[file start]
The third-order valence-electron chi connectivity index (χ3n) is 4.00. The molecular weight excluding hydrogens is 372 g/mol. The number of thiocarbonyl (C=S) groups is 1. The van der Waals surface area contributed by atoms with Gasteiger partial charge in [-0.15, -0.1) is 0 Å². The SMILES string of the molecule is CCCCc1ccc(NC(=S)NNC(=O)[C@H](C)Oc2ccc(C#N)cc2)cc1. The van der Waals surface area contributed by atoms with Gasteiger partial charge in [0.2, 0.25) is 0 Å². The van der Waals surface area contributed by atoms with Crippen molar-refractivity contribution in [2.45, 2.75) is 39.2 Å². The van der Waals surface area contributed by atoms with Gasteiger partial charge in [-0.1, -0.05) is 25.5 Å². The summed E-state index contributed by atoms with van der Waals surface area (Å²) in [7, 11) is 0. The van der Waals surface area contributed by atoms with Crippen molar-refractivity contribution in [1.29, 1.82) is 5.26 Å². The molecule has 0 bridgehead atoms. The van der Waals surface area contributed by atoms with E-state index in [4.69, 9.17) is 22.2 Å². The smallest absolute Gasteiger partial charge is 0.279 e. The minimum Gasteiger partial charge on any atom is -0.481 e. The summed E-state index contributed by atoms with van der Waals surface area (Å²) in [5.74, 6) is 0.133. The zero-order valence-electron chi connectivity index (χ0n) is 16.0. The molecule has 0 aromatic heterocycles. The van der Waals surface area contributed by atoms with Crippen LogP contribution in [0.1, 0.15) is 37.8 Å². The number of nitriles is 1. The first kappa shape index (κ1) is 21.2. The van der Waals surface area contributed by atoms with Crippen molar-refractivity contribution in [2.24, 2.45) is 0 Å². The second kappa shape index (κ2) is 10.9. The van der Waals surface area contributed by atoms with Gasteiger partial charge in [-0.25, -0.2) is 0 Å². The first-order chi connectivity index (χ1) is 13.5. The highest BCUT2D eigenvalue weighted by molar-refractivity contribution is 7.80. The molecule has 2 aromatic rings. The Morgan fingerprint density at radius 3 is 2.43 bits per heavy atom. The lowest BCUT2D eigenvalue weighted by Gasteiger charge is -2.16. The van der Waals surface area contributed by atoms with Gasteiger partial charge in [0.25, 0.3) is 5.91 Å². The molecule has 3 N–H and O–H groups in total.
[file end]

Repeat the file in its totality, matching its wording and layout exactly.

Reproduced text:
The third-order valence-electron chi connectivity index (χ3n) is 4.00. The molecular weight excluding hydrogens is 372 g/mol. The number of thiocarbonyl (C=S) groups is 1. The van der Waals surface area contributed by atoms with Gasteiger partial charge in [-0.15, -0.1) is 0 Å². The SMILES string of the molecule is CCCCc1ccc(NC(=S)NNC(=O)[C@H](C)Oc2ccc(C#N)cc2)cc1. The van der Waals surface area contributed by atoms with Gasteiger partial charge in [0.2, 0.25) is 0 Å². The van der Waals surface area contributed by atoms with Crippen molar-refractivity contribution in [2.45, 2.75) is 39.2 Å². The van der Waals surface area contributed by atoms with Gasteiger partial charge in [-0.1, -0.05) is 25.5 Å². The summed E-state index contributed by atoms with van der Waals surface area (Å²) in [7, 11) is 0. The van der Waals surface area contributed by atoms with Crippen molar-refractivity contribution in [1.29, 1.82) is 5.26 Å². The molecule has 0 bridgehead atoms. The van der Waals surface area contributed by atoms with E-state index in [4.69, 9.17) is 22.2 Å². The smallest absolute Gasteiger partial charge is 0.279 e. The minimum Gasteiger partial charge on any atom is -0.481 e. The summed E-state index contributed by atoms with van der Waals surface area (Å²) in [5.74, 6) is 0.133. The zero-order valence-electron chi connectivity index (χ0n) is 16.0. The molecule has 0 aromatic heterocycles. The van der Waals surface area contributed by atoms with Crippen LogP contribution in [0.1, 0.15) is 37.8 Å². The number of nitriles is 1. The first kappa shape index (κ1) is 21.2. The van der Waals surface area contributed by atoms with Crippen molar-refractivity contribution in [2.24, 2.45) is 0 Å². The second kappa shape index (κ2) is 10.9. The van der Waals surface area contributed by atoms with Gasteiger partial charge in [-0.25, -0.2) is 0 Å². The first-order chi connectivity index (χ1) is 13.5. The highest BCUT2D eigenvalue weighted by molar-refractivity contribution is 7.80. The molecule has 2 aromatic rings. The Morgan fingerprint density at radius 3 is 2.43 bits per heavy atom. The lowest BCUT2D eigenvalue weighted by Gasteiger charge is -2.16. The van der Waals surface area contributed by atoms with Gasteiger partial charge in [0.25, 0.3) is 5.91 Å². The molecule has 3 N–H and O–H groups in total.